Delving into one’s archives to find inspiration for new models is common practice in the watchmaking world. It’s been done for years and will likely remain a go-to strategy in the future. And while simply regurgitating past designs might be boring to some, it can be extremely satisfying, when done right. In recent years Tissot has been quite successful in capturing the essence of historic watches and giving them a modern makeover. Just think of the immensely popular PRX collection, or the colourful Sideral for instance. A little over a year ago Tissot released the rather handsome Telemeter 1938. Now, the brand introduces smaller and simpler versions with the Heritage 1938 Chronometre, expanding the 1938 line into a full collection.
This new addition is available in three distinct styles, with either a time-only or a time-and-date configuration. We are taking a closer look at the two central seconds models specifically. The style is typical of the pre-WWII era of watchmaking, which remains popular to this day. Plenty of watches look at the 1930s and 1940s for inspiration, and so do these. There’s a hint of ‘Calatrava’ to both of them, which is very lovely.
The cases are nice and compact, at 39mm in diameter and 11.1mm in height. Although the design is fairly simple, the finishing is nice. The bezel and caseback are polished, while the side of the case and the lugs are brushed. The onion-style pull-out crown has a slim profile, a knurled edge for extra grip and a vintage Tissot ‘T’ logo on top of it. A modern sapphire crystal covers both the dial and the movement.
Two dials are presented in this time-only configuration. One has a matte salmon colour while the other has a slate grey tone, although Tissot lists it as black. Typical of the 1930s style of design, the dials look fairly simple but have some rather interesting details. The fine minute track, the raised indices and the vintage Tissot logo, for instance, radiate that beloved retro flair. The dial is also signed ‘Chronometre’ (albeit it is a touch on the large side), hinting at what is ticking away below it.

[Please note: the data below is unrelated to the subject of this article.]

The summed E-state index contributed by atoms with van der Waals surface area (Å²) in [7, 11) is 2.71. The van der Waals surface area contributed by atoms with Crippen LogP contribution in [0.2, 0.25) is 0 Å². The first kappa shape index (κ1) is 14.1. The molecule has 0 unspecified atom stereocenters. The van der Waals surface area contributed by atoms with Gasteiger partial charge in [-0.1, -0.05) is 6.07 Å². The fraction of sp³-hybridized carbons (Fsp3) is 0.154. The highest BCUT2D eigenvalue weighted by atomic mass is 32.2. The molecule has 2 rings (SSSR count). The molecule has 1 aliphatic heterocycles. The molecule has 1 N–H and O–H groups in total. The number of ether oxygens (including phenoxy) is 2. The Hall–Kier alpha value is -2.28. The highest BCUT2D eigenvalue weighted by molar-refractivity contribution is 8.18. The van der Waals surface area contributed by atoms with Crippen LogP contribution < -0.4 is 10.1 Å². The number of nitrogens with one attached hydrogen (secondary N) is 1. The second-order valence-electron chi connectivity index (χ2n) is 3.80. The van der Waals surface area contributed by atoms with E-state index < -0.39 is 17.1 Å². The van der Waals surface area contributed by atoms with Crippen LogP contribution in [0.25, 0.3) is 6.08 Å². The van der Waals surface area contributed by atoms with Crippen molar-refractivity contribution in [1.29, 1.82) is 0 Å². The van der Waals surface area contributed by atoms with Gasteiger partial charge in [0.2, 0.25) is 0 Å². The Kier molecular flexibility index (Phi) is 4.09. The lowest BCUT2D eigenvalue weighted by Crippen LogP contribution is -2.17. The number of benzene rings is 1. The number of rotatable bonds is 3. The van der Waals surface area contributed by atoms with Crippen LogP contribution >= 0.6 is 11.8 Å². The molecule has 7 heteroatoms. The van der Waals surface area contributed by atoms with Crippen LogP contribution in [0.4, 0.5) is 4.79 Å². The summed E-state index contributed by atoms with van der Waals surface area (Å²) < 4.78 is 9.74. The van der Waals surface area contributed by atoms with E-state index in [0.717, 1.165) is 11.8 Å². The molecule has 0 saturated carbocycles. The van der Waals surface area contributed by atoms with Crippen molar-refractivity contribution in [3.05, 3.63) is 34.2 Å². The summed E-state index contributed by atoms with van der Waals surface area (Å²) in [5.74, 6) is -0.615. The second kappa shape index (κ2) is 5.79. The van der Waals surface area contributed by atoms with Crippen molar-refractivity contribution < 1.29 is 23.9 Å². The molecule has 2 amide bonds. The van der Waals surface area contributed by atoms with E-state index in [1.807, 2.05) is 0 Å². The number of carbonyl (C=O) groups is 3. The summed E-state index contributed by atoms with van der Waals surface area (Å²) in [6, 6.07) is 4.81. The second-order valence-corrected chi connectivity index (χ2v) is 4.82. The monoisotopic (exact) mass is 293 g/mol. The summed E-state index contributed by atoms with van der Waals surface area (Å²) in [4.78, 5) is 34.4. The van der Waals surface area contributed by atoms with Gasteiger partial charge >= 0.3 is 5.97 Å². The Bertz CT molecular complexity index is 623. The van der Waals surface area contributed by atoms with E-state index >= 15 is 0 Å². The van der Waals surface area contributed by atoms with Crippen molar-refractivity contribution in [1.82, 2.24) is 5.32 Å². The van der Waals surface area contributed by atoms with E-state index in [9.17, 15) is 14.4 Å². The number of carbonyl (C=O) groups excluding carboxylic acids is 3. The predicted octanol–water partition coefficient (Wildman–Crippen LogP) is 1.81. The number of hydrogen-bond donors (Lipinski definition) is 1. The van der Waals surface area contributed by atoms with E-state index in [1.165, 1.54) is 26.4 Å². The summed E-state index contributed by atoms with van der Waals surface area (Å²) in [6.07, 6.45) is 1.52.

The indices and hands are of simple design too, but this is where the watches go in opposite directions. The slate grey dial has beige-coloured numerals and hands, for a lovely gilt look. The top surface of the hands and numerals on the salmon dial are blackened and provide a strong contrast. Whether it’s intentional or not, the exposed sides reveal a subtle hint of gold, which is a nice touch. And that’s why the matte salmon dial wins it for me.
You might expect the Powermatic 80 to once again make an appearance, but not this time. Tissot opted to use the ETA 2824-2 instead. Although this lacks the 80 power reserve and only provides 38 hours of autonomy, it is regulated within Chronometer specifications and COSC-certified. The traditional construction also fits well within the retro design of the watch so the choice makes at least some sense. The finishing is basic, but the gold-coloured rotor does add some pop.
The Tissot Heritage 1938 Chronometer comes on a very supple brown or grey leather strap fitted with a steel pin buckle. Conforming to Tissot’s standards, the price is extremely sensible, at just EUR 875.
And while we all lust after the fascinating complexity of a perpetual calendar, split-second chronograph or even a tourbillon, it’s dead-honest watches like these that are the hardest to nail. It’s incredibly challenging to balance the design of a time-only watch without putting in too many frills and details. Tissot has once again done an excellent job in creating great entry-level mechanical watches with tons of charm!
For more information, please visit TissotWatches.com.